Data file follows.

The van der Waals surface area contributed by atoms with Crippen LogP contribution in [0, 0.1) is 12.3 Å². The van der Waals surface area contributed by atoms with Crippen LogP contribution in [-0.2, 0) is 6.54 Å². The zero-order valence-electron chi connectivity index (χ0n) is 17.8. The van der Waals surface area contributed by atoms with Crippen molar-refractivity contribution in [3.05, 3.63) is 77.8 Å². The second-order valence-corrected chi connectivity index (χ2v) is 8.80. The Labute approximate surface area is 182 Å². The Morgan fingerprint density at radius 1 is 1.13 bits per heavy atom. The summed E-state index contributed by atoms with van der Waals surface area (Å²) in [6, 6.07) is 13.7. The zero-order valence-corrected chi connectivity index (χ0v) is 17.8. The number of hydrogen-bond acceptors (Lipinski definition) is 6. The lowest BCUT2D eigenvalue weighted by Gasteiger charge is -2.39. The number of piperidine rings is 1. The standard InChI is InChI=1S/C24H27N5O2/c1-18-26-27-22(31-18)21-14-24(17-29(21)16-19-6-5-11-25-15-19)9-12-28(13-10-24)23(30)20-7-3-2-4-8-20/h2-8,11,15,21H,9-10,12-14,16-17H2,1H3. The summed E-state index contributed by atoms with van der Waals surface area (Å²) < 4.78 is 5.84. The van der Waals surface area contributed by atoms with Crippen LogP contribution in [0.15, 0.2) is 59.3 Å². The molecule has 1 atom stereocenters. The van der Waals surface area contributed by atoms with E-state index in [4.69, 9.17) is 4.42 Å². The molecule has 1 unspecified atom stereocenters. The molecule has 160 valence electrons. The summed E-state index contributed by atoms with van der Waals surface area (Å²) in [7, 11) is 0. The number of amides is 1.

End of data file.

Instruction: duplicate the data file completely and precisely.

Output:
The van der Waals surface area contributed by atoms with Crippen LogP contribution in [0, 0.1) is 12.3 Å². The van der Waals surface area contributed by atoms with Crippen LogP contribution in [-0.2, 0) is 6.54 Å². The zero-order valence-electron chi connectivity index (χ0n) is 17.8. The van der Waals surface area contributed by atoms with Crippen molar-refractivity contribution in [3.05, 3.63) is 77.8 Å². The second-order valence-corrected chi connectivity index (χ2v) is 8.80. The Labute approximate surface area is 182 Å². The Morgan fingerprint density at radius 1 is 1.13 bits per heavy atom. The summed E-state index contributed by atoms with van der Waals surface area (Å²) in [6, 6.07) is 13.7. The zero-order valence-corrected chi connectivity index (χ0v) is 17.8. The number of hydrogen-bond acceptors (Lipinski definition) is 6. The lowest BCUT2D eigenvalue weighted by Gasteiger charge is -2.39. The number of piperidine rings is 1. The standard InChI is InChI=1S/C24H27N5O2/c1-18-26-27-22(31-18)21-14-24(17-29(21)16-19-6-5-11-25-15-19)9-12-28(13-10-24)23(30)20-7-3-2-4-8-20/h2-8,11,15,21H,9-10,12-14,16-17H2,1H3. The summed E-state index contributed by atoms with van der Waals surface area (Å²) < 4.78 is 5.84. The van der Waals surface area contributed by atoms with Crippen LogP contribution in [0.15, 0.2) is 59.3 Å². The molecule has 1 atom stereocenters. The van der Waals surface area contributed by atoms with E-state index in [4.69, 9.17) is 4.42 Å². The molecule has 1 unspecified atom stereocenters. The molecule has 160 valence electrons. The summed E-state index contributed by atoms with van der Waals surface area (Å²) in [7, 11) is 0. The number of amides is 1.